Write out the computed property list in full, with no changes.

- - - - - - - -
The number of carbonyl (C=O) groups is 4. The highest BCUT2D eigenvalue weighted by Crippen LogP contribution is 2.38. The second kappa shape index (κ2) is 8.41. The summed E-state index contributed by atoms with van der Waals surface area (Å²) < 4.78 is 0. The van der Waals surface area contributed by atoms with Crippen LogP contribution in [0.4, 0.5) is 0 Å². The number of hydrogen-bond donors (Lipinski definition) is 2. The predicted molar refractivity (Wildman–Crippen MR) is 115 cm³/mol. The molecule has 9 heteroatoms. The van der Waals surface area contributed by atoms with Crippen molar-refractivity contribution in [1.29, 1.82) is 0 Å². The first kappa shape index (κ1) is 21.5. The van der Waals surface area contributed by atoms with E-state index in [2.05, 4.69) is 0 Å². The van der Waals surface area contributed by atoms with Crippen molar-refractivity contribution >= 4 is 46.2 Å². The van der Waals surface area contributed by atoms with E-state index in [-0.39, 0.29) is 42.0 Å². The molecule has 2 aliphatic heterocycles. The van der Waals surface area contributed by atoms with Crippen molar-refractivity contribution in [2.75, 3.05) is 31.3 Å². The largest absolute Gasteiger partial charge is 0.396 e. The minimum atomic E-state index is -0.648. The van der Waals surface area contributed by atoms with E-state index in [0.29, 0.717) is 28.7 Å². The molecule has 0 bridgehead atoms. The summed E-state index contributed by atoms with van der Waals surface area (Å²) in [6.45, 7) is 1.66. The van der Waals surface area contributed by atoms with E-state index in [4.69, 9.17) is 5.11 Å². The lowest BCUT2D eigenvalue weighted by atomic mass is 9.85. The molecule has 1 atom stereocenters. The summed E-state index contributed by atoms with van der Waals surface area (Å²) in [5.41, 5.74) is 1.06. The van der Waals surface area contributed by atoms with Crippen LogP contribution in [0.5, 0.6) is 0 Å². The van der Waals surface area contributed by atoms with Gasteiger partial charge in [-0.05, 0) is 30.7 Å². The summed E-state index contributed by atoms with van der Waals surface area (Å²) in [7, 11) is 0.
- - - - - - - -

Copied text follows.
The number of carbonyl (C=O) groups is 4. The highest BCUT2D eigenvalue weighted by Crippen LogP contribution is 2.38. The second kappa shape index (κ2) is 8.41. The summed E-state index contributed by atoms with van der Waals surface area (Å²) < 4.78 is 0. The van der Waals surface area contributed by atoms with Crippen LogP contribution in [0.4, 0.5) is 0 Å². The number of hydrogen-bond donors (Lipinski definition) is 2. The predicted molar refractivity (Wildman–Crippen MR) is 115 cm³/mol. The molecule has 9 heteroatoms. The van der Waals surface area contributed by atoms with Crippen molar-refractivity contribution in [1.29, 1.82) is 0 Å². The first kappa shape index (κ1) is 21.5. The van der Waals surface area contributed by atoms with E-state index in [2.05, 4.69) is 0 Å². The van der Waals surface area contributed by atoms with Crippen molar-refractivity contribution >= 4 is 46.2 Å². The van der Waals surface area contributed by atoms with E-state index in [-0.39, 0.29) is 42.0 Å². The molecule has 2 aliphatic heterocycles. The van der Waals surface area contributed by atoms with Crippen molar-refractivity contribution in [2.75, 3.05) is 31.3 Å². The largest absolute Gasteiger partial charge is 0.396 e. The minimum atomic E-state index is -0.648. The van der Waals surface area contributed by atoms with E-state index in [0.29, 0.717) is 28.7 Å². The molecule has 0 bridgehead atoms. The summed E-state index contributed by atoms with van der Waals surface area (Å²) in [6.45, 7) is 1.66. The van der Waals surface area contributed by atoms with E-state index in [4.69, 9.17) is 5.11 Å². The lowest BCUT2D eigenvalue weighted by atomic mass is 9.85. The molecule has 1 atom stereocenters. The summed E-state index contributed by atoms with van der Waals surface area (Å²) in [5.41, 5.74) is 1.06. The van der Waals surface area contributed by atoms with Crippen LogP contribution in [0.5, 0.6) is 0 Å². The van der Waals surface area contributed by atoms with Gasteiger partial charge in [-0.05, 0) is 30.7 Å². The summed E-state index contributed by atoms with van der Waals surface area (Å²) in [7, 11) is 0.